Series: The Folk of the Air #1
on January 3, 2018
Genres: Fantasy, Young Adult
Buy on Amazon
"Of course I want to be like them. They’re beautiful as blades forged in some divine fire. They will live forever.
And Cardan is even more beautiful than the rest. I hate him more than all the others. I hate him so much that sometimes when I look at him, I can hardly breathe."
Jude was seven years old when her parents were murdered and she and her two sisters were stolen away to live in the treacherous High Court of Faerie. Ten years later, Jude wants nothing more than to belong there, despite her mortality. But many of the fey despise humans. Especially Prince Cardan, the youngest and wickedest son of the High King.
To win a place at the Court, she must defy him–and face the consequences.
In doing so, she becomes embroiled in palace intrigues and deceptions, discovering her own capacity for bloodshed. But as civil war threatens to drown the Courts of Faerie in violence, Jude will need to risk her life in a dangerous alliance to save her sisters, and Faerie itself.
The cover for The Cruel Prince by Holly Black was released this week and it is stunningly beautiful! I love the gold details and minimalist design. Based on the synopsis and excerpt below Holly Black has crafted another gritty and enchanting faerie tale that I am sure I will fall in love with. She is one of my favourite authors and I am counting the days until January 3rd!
Excerpt from The Cruel Prince
As dawn breaks, I open the windows to my bedroom and let the last of the cool night air flow in as I strip off my Court dress. I feel hot all over. My skin feels too tight, and my heart won’t stop racing.
I’ve been to Court before many times. I’ve been witness to more awfulness than wings being torn or my person insulted. Faeries make up for their inability to lie with a panoply of deceptions and cruelties. Twisted words, pranks, omissions, riddles, scandals, not to mention their revenges upon one another for ancient, half-remembered slights. Storms are less fickle than they are, seas less capricious.
Like, for example, as a redcap, Madoc needs bloodshed the way a mermaid needs the salt spray of the sea. After every battle, he ritually dips his hood into the blood of his enemies. I’ve seen the hood, kept under glass in the armory. The fabric is stiff and stained a brown so deep it’s almost black, except for a few smears of green.
Sometimes I go down and stare at it, trying to see my parents in the tide lines of dried blood. I want to feel something, something besides a vague queasiness. I want to feel more, but every time I look at it, I feel less.
I think about going to the armory now, but I don’t. I stand in front of my window and imagine myself a fearless knight, imagine myself a witch who hid her heart in her finger and then chopped her finger off.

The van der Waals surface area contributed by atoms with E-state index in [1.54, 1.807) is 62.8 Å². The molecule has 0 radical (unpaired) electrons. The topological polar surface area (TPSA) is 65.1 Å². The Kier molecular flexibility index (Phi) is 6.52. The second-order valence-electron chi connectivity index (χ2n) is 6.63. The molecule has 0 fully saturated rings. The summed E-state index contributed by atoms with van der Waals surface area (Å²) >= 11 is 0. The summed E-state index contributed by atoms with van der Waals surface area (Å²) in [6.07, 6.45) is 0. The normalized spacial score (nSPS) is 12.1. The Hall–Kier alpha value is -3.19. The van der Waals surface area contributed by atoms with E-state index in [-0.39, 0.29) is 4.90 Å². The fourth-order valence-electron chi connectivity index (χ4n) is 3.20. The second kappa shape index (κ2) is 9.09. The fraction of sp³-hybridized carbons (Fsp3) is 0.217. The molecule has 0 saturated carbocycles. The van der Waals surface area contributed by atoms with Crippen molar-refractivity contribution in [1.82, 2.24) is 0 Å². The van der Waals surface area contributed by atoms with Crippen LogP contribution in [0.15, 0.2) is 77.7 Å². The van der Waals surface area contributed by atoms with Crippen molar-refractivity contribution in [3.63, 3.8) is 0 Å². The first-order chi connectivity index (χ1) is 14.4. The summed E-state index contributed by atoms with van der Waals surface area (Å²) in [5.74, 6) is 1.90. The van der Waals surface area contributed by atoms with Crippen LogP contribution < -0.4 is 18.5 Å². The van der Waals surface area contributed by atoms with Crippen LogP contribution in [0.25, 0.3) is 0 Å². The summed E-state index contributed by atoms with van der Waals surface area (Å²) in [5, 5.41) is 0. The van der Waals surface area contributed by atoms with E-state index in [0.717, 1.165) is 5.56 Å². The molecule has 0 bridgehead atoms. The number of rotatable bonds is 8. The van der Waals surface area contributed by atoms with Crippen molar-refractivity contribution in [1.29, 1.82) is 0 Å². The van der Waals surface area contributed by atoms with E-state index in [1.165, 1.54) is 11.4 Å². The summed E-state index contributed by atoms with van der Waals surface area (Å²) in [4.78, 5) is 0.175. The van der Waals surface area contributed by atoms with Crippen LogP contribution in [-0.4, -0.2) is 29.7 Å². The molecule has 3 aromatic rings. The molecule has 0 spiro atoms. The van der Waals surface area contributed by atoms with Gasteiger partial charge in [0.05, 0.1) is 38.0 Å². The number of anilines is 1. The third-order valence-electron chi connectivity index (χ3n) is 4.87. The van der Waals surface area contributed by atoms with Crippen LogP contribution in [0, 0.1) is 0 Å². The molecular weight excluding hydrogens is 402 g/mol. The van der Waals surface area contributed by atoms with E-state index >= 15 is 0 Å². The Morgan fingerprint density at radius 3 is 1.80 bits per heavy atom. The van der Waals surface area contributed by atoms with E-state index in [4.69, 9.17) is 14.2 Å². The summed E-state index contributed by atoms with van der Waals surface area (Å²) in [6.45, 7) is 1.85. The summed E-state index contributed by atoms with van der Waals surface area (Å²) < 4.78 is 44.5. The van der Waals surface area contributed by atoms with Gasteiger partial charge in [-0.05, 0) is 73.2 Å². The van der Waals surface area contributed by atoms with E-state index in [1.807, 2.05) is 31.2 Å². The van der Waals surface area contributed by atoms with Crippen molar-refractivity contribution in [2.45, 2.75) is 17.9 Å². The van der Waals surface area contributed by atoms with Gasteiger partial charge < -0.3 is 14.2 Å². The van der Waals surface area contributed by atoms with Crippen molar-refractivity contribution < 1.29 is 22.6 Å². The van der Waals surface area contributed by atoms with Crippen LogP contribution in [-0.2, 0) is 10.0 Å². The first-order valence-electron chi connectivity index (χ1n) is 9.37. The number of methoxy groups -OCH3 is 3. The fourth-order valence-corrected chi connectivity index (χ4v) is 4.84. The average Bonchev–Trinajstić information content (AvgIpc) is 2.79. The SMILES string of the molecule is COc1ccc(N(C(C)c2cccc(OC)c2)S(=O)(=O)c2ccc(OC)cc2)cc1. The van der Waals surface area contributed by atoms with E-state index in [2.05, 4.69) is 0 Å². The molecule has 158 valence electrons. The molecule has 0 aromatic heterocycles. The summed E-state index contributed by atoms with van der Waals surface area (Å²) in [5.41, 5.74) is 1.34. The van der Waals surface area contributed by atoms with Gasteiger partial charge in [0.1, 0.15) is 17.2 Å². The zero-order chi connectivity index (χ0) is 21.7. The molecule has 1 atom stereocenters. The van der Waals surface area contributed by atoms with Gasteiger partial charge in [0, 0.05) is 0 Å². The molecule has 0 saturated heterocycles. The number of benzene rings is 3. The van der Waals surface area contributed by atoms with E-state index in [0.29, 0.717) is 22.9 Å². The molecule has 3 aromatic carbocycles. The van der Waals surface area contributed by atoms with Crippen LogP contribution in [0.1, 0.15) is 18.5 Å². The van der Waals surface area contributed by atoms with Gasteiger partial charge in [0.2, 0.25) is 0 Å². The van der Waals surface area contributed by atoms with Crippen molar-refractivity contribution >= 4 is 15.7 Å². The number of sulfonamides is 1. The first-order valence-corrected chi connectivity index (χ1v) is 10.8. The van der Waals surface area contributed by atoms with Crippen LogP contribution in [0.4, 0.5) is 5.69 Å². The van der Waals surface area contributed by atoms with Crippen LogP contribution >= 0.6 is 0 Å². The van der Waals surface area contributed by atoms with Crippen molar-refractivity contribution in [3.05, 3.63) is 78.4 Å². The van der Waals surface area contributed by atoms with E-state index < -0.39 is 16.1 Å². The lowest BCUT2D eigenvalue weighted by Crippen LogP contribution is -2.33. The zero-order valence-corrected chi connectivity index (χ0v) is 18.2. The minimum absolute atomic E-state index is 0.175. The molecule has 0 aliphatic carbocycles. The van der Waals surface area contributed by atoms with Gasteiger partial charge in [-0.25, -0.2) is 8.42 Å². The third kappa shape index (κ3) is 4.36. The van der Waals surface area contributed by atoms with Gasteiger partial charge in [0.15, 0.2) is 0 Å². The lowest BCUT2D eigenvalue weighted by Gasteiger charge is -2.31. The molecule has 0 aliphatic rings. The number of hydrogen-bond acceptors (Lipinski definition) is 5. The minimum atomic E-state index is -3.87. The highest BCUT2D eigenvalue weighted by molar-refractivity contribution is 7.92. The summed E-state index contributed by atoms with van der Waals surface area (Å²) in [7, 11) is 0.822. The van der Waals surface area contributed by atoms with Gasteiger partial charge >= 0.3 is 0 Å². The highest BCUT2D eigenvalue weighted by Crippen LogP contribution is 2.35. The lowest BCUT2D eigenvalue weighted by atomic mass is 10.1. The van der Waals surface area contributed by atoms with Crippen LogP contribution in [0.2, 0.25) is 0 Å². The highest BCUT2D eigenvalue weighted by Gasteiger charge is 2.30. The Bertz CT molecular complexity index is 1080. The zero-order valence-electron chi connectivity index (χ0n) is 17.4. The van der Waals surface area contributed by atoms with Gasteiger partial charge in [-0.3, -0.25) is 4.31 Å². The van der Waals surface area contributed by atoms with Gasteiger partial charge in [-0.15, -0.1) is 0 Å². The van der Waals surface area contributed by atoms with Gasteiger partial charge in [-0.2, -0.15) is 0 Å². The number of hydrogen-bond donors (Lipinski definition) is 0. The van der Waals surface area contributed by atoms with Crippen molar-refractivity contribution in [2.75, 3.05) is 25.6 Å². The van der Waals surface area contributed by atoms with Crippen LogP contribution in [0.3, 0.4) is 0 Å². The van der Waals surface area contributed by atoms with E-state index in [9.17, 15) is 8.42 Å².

“I’m so tired,” I say out loud. “So tired.”
I sit there for a long time, watching the rising sun gild the sky, listening to the waves crash as the tide goes out, when a creature flies up to alight on the edge of my window. At first it seems like an owl, but it’s got hob eyes. “Tired of what, sweetmeat?” it asks me.
I sigh and answer honestly for once. “Of being powerless.”
The hob studies my face, then flies off into the night.
I sleep the day away and wake disoriented, battling my way out of the long, embroidered curtains around my bed. Drool has dried along one of my cheeks.
I find bathwater waiting for me, but it has gone tepid. Servants must have come and gone. I climb in anyway and splash my face. Living in Faerie, it’s impossible not to notice that everyone else smells like verbena or crushed pine needles, dried blood or milkweed. I smell like pit sweat and sour breath unless I scrub myself clean.
When Tatterfell comes in to light the lamps, she finds me dressing for a lecture, which begins in the late afternoons and stretches on into some evenings. I wear gray leather boots and a tunic with Madoc’s crest—a dagger, a crescent moon turned on its side so it rests like a cup, and a single drop of blood falling from one corner embroidered in silk thread.
Downstairs, I find Taryn at the banquet table, alone, nursing a cup of nettle tea and picking at a bannock. Today, she does not suggest anything will be fun.
Madoc insists—perhaps out of guilt or shame—that we be treated like the children of Faerie. That we take the same lessons, that we be given whatever they have. Changelings have been brought to the High Court before, but none of them has been raised like Gentry.
He doesn’t understand how much that makes them loathe us.